Water Treatment for Brewing 4: Lessons Learned

[Miniseries Part One, Two, Three, Three-point-Five, Three-point-Six, Four]

In previous parts of this miniseries, I have covered pretty much everything you need to get started on water treatment for brewing.  Here, I’ll cover a few miscellaneous things I have learned over the course of treating additional batches.  I’ll try to add on any additional lessons-learned as I go.

  • Add sparge calcium additions to the kettle: Most water calculators recommend splitting your water additions between the mash and sparge water.  While reading Palmer and Kaminski’s Water, I came upon a little one-line gem: add your sparge calcium additions right to the kettle before the boil.  This will help ensure enough calcium makes it through to your boil to help with the hot break, and to fermentation to aid in yeast health and flocculation.
  • Focus on mash pH: If you are an all-grain brewer, the single most important thing you can do when treating your water is to set the conditions for a proper mash pH.  If you have high bicarbonate levels like me, a fairly hefty dose of acid might be in order.  If not, and you are brewing a beer heavy in dark malts, additional alkalinity is called for.  When accounting for the acid contribution of particularly dark grains, many calculators will over-estimate the amount of alkalinity needed to balance things.  Chris Colby recommends entering these grains as no darker than 120L to keep things in check (though Bru’n Water seems to limit things for you).  So, enter a 300L chocolate malt as 120L or so for the purposes of calculation, for example.
  • Get the right water report: The water report I found online was only for one treatment facility in my area.  After calling the local water authority, it turns out that my water is drawn from a number of well pumping stations.  The treatment facility I had a report for is actually only used much in the winter.  By talking with the water engineer for my county, I was able to get a rough idea of what water sources are pulled from during different seasons.
  • Use different acids: I have high enough levels of bicarbonates in my water that for lighter beers, I run pretty close to the flavor threshold of about 2mL per gallon/ 0.5mL per L of lactic acid to bring the pH down.  If you’re too lazy to use the boil/decant trick, you can use multiple acids to remain below the flavor threshold of each.  Or, you can use an acid specifically to add a certain flavor.  Using citric or tartaric acid to drop the pH for a saison, for example, might add a light background fruitiness, while the crispness of phosphoric acid might find a home in a clean lager.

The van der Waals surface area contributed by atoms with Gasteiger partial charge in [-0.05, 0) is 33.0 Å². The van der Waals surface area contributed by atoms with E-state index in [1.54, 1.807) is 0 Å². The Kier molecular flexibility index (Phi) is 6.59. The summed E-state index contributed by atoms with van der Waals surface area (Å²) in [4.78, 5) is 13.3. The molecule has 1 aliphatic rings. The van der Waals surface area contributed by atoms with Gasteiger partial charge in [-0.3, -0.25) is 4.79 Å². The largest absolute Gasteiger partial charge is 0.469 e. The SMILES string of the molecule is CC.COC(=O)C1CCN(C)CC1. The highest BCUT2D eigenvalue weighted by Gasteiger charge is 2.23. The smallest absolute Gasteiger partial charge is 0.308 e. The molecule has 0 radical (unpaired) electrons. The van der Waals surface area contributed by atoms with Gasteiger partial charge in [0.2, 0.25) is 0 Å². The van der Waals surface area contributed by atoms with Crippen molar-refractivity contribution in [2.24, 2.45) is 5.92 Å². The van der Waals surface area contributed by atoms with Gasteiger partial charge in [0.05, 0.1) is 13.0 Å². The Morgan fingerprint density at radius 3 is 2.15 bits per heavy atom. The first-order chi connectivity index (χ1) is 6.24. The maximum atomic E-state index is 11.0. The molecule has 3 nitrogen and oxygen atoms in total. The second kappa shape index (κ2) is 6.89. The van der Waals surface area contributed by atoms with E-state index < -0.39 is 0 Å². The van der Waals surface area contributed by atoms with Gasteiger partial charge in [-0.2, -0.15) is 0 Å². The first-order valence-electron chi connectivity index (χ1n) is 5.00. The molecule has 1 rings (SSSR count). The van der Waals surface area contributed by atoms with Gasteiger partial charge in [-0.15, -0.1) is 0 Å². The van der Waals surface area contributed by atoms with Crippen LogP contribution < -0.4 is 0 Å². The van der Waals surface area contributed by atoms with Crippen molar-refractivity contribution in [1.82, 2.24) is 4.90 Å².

• Adjust acid levels based on the beer (UPDATE 2014.07.06): Yeast will make a wort more acidic as they ferment.  So, higher alcohol beers will have a lower pH than a low alcohol beer, all else being equal.  So, if you brew a high alcohol light beer, like a tripel, you might find that you end up with something more acidic than you meant if you adjust as normal.  Frequently these beers are good with a bit more acidity and tartness, but if its too much for your liking, don’t acidify your sparge water as much (you should still ensure your mash pH is right).  Then, you’ll have a bit more alkalinity left to buffer against the pH change during fermentation.
  • Chloride to sulfide ratio: Some people (like John Palmer, Jamil Zainasheff) believe that the ratio of these two ions is responsible for either a malty or dry/hoppy beer.  Others (like Denny Conn) believe the absolute level of the ions is what’s important, not that they are balanced in some way relative to each other.  The jury is still out.  (For what it’s worth, I am a ratio guy, but I have never tested the absolute level theory.)
  • Ballpark it: RDWHAHB!  So long as you get things in the right ballpark, it will work out.  Avoid over-treating your water, a common mistake that can lead to an off-putting mineral taste.  When in doubt, go light, and add more to the next batch if needed.  The ultimate test is whether the beer tastes good, not whether the equations work out.
ions in water

Water molecules surrounding the charged ions of a brewing salt.  Sorry for the repeat image.  Work’s been crazy, and its getting late…

[Miniseries Part One, Two, Three, Three-point-Five, Three-point-Six, Four]

– Dennis
Life, Fermented

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About Dennis
Home brewer, home chef, garage tinkerer. Author of Life Fermented blog.

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